When I describe direct debit to anyone outside of financial services, the simplest way to explain it is being the regular payment they set up to pay for their gym membership, utility bills, or loan repayments. Most people consider direct debit to be an ‘old’ style of payment, associated with paper forms and even fax machines (remember those?). It is hardly surprising, when many countries still have a paper-based setup and use traditional banking rails to process a payment, leading to delays and significant dishonours. Whilst it’s easy to highlight the limitations, direct debit is still a core payment management solution for most businesses across the globe, handling significant transaction volumes. The problem is, direct debit hasn’t evolved as fast as the rest of the payments ecosystem. Until now.

Direct Debit is essentially two separate things working in unison:

  • Consent Management
  • Payment Initiation

 

Tomorrow’s direct debit solution is entirely different to the traditional model – According to Split Payments, handling the consent layer in an ever-changing payments landscape is the critical piece of the payments puzzle.

 

It’s common sense really, a business shouldn’t be able to initiate a payment without the necessary consent being in place between parties. Traditionally, consent is established via paper or electronic mandate, and regular bank transfers are scheduled for payments. Simple. But there are big global shifts that have already gained significant momentum that are forcing a rethink on how to approach direct debit and, ultimately, provide a more relevant service. Here are two key driving forces:

 

1. Instant Payments as the New Norm

 

With real-time payments, the concept of ‘payment pending’ is so last year…

 

Globally, there are more than 61 real time payment schemes at different stages of development. Of those, 40 are active (in-market) real-time payments programs, with a further 21 to go live in the next 12-18 months. Below is a snapshot of those countries.

 

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In countries that were early adopters, such as the UK, the introduction of a Faster Payments Service (FPS) resulted in an unfortunate reality – faster fraud. So as the global financial services community embrace and innovate with real-time payments, there also has to be innovation in regulatory technologies such as consent management.

 

2. Open Banking

 

Open Banking APIs will open the flood gates for innovation and collaboration between Financial Institutions and FinTechs.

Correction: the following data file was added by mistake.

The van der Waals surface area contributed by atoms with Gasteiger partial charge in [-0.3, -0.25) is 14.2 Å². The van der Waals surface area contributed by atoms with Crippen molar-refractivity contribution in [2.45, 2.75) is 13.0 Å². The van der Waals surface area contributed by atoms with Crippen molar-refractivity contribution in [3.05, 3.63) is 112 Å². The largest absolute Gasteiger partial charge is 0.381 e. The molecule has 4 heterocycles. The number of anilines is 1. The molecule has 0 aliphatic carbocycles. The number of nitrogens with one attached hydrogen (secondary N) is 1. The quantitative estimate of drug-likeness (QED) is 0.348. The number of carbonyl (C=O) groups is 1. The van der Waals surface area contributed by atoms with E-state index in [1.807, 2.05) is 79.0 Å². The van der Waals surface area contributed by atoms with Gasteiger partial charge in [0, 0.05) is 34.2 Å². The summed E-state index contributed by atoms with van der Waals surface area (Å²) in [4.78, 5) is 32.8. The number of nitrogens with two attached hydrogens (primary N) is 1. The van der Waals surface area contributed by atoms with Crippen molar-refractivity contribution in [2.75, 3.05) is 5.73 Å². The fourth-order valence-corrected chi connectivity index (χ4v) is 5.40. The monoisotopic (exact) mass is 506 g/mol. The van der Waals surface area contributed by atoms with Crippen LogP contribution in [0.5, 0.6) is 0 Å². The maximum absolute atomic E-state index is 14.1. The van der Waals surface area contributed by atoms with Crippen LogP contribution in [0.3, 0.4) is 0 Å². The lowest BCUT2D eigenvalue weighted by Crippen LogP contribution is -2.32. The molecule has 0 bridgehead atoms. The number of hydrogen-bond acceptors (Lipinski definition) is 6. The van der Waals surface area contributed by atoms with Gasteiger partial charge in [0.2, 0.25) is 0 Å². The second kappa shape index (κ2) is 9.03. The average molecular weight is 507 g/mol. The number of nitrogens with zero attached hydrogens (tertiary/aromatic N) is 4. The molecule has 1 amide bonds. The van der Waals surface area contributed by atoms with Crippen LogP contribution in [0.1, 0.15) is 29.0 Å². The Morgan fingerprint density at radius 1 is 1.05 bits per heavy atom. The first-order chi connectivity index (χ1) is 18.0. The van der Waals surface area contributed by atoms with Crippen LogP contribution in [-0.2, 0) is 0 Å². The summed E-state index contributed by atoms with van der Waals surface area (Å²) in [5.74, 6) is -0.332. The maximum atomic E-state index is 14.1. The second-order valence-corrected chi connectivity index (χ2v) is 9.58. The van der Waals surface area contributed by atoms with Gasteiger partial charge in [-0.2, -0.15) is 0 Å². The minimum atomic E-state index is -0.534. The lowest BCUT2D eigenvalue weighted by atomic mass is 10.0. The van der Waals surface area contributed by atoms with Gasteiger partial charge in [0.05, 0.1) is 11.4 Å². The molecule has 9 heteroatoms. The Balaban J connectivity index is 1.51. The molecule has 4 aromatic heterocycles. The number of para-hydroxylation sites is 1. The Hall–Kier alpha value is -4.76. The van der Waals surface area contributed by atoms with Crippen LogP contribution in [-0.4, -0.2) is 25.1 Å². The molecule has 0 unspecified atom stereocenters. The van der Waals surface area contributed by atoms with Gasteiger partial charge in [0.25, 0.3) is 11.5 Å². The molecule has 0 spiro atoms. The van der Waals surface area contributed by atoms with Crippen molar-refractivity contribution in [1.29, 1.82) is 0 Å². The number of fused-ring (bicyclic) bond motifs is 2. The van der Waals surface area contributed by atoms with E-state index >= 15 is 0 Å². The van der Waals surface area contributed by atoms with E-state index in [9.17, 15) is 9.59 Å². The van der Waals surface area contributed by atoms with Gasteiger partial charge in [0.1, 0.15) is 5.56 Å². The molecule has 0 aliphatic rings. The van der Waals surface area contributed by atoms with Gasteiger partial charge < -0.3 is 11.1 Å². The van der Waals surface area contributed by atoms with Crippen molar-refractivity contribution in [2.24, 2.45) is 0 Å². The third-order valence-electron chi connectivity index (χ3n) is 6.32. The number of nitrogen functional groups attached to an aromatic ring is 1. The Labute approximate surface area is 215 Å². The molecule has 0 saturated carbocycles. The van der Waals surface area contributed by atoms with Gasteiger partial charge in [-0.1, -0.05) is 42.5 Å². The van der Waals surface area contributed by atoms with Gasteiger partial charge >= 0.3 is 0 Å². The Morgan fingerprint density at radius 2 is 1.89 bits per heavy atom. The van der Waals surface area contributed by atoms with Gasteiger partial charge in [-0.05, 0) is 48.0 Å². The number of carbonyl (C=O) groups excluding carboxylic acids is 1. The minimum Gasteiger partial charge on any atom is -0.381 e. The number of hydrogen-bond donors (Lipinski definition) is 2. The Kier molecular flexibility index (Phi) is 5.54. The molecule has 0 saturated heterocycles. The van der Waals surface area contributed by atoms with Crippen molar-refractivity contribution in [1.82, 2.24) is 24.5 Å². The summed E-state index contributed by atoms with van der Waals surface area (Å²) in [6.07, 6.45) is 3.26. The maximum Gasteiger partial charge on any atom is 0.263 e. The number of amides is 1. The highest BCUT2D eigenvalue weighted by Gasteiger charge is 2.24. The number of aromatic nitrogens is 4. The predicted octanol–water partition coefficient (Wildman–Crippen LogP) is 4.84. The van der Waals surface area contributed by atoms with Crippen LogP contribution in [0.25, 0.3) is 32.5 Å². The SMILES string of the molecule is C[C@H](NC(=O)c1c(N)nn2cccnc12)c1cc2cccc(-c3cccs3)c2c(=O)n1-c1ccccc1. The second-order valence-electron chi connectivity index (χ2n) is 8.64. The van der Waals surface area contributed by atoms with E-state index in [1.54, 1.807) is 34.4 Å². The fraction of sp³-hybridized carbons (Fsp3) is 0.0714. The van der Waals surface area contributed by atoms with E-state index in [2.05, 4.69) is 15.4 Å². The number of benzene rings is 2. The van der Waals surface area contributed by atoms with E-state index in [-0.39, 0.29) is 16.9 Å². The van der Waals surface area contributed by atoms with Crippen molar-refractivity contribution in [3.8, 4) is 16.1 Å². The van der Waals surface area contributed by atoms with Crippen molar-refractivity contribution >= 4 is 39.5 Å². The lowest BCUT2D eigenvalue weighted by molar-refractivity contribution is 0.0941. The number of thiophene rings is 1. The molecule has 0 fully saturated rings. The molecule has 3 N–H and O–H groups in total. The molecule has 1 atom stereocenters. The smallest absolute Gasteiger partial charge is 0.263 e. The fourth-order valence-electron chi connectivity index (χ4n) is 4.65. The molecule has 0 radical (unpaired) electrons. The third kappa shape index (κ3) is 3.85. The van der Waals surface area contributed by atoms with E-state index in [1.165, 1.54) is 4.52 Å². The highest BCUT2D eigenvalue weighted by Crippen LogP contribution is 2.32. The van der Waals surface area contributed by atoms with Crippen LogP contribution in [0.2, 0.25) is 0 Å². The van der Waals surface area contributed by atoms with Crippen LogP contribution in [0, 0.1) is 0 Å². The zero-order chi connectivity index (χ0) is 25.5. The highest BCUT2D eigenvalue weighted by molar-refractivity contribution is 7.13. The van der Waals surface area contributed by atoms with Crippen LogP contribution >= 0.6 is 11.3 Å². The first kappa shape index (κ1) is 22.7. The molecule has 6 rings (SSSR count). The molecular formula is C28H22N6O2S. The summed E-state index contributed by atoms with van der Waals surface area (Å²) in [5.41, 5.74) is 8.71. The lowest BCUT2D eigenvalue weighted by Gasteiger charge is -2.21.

Put simply, Open Banking is about Financial Institutions making data more readily available to a consumer. In so doing, they can make their own choices about who they share this transactional data with in order to obtain better financial outcomes. Below is a summary of countries who are leading the way with Open Banking availability.

 

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Whilst regulatory change will be the ultimate driver for Open Banking adoption in specific countries, we have noticed that the race is being led by the banks themselves, who are readily releasing API platforms across multiple markets to encourage an open banking ‘ecosystem’ or ‘service fabric’ of financial services in partnership with FinTechs. This is ultimately a win-win for businesses and customers. Dare I suggest a future of financial inclusion is on the horizon. Read more about Open Banking in this recent article Open Banking:The Real Financial Revolution

 

How have Split innovated in this changing landscape?

In 2018, Split launched a Direct Debit solution that flipped the traditional model on its head. Delivering electronic mandates, faster settlement, no dishonours, and lower fees. A solution that checks consent in real-time rather than relying on the faxed form in the filing cabinet in the back office! This is the new direct debit, and I am constantly surprised by how revolutionary it appears to businesses with significant direct debit volume, who simply didn’t understand that it can be handled differently. Beyond the product plug, we genuinely believe that the world is about to shift rapidly towards instant payments as the norm, and open banking as the consumer expectation. This introduces an entirely new way of thinking about payments – an exciting time indeed. Now is the time to better understand these changing tides.